The sounds and ideas of disco and hip-hop and punk and salsa and minimalism and free jazz made their way across rivers and around the world on the backs of ever-cheaper technologies. Everywhere, they mushed into advertising and bland pop mutations, but also freethinking new turns, where the blueprints for counterculture remain deep inside the music, ready for deployment against lame government, bureaucracy, or blandness. And though those people making wondrous new things in their bedrooms or garages might not identify themselves as the Forces of Peace as much as Sanders and his Pentagon-levitating brethren may like, there is little else they could possibly be.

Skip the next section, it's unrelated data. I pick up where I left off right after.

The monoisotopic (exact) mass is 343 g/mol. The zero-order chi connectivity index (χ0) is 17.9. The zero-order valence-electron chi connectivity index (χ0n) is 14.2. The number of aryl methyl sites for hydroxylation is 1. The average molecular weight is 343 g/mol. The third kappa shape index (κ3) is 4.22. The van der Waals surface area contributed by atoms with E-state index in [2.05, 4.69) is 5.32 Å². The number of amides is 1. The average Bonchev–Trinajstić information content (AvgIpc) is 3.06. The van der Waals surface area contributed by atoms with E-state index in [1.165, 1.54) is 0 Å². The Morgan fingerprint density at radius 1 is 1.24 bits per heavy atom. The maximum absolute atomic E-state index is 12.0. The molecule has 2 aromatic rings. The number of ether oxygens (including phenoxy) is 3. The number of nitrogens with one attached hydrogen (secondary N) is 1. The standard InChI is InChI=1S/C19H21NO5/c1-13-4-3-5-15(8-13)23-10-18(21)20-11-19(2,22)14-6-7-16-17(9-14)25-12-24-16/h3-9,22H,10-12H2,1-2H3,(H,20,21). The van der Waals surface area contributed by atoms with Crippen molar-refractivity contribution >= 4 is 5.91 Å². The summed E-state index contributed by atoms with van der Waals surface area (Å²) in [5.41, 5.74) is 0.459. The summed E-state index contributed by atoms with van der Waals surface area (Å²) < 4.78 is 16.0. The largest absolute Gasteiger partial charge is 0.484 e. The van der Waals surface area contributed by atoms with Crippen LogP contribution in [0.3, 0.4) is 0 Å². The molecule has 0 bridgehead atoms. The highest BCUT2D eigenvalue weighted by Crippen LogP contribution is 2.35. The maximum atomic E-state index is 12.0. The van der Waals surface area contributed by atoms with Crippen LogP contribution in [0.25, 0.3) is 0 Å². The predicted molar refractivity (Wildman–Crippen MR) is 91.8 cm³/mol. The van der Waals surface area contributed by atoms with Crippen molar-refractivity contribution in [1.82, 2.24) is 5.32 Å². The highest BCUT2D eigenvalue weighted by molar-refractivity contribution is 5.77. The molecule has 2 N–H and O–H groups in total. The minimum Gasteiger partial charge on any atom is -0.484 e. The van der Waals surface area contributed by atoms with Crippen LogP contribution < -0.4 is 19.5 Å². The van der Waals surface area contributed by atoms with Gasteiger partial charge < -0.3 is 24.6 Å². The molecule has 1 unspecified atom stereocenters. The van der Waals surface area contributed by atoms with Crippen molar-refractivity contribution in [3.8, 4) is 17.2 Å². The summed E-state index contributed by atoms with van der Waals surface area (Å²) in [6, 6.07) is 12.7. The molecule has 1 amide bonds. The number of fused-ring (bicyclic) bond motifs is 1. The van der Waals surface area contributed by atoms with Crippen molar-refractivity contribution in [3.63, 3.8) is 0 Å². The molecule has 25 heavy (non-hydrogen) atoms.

Sitting down to reflect on Blood Kin, Ceridwen Dovey’s debut novel, I realized that there are many ways to approach a book, and a review, and that in this particular case, circumstances have handed me one. Dovey was a classmate of mine in college and when I saw that she’d published a book, I went out to get it with a combination of curiosity and jealousy, excited that a peer had written a novel and interested to see what provocations, over something of a shared span of time, had moved her to write.The book is set in an anonymous country, in the immediate aftermath of a military coup, through which the President and his closest associates have been taken captive in the presidential summer retreat by a man known only as the Commander, a strutting cryptic figure who has usurped their power. In design, Blood Kin recalls Ann Patchett’s Bel Canto, the two sharing a cloistered, claustrophobic setting which frees the characters temporarily from the violence that prompted their situation, and yet which threatens, inevitably, to destroy it. There is also a common attention to the ancillary trades which attend power. Bel Canto spun around the sublime talent of soprano Roxanne Coss. Blood Kin directs its attention to more mundane, but no less potent roles, the President’s barber, his portraitist, and his chef, the three of whom trade off first-person control of the narrative.It’s a promising set-up, which makes it all the more disappointing that over the course of 180 pages, it does not really go anywhere. The premise, and the small points of action which occur in turn, are used mainly as jumping off points from which the characters recall moments from the past, their own idiosyncrasies, former lovers, and remaindered sensations of childhood. Early in the book the barber escapes for a late night tryst with the Commander’s wife, an episode that might be filled with tension and sensuality, but which deflates under the weight of the barber’s long recollection of how he came into the trade and came to serve the president. A scant portion of the chapter is devoted to the actual present-tense unrolling of events, which makes what action there is feel almost beside the point.The problem is not that the digressions are poorly written or awkwardly conceived. In fact, they are often quite imaginative and authentic, standing solidly on their own as the peculiar ways in which a life might have been lived. When the portraitist recalls a scene from his youth, of a child building sand animals on the beach using an empty dishwashing detergent bottle, it rings true as one of those unexplainable things which stick in memory after so much else has been forgotten. And Dovey’s digressions about each tradesman at work are knowing and confident. She describes the thick patina of paint which has accrued on the portraitist’s palette, the glancing touch by which the barber infuses physical pleasure into his haircuts, and the experienced way the chef stalks prone abalones, sneaking up on them with a rolling pin so as to kill them by surprise, before they can stiffen in fright.One challenge of the first novel, I imagine, is getting free from all the thoughts, images, and experiences you as a writer have collected prior to beginning to write. Blood Kin never begins to feel autobiographical, but it does at times feel like a repository of the many little set-pieces and conceits that must have occurred to Dovey throughout her life, prior to the specific conception of this story. While the component parts are good, they don’t build together, so that by the end of the book, our understanding of the characters compares with the advancement of the plot; they both lie more or less in the same place we began.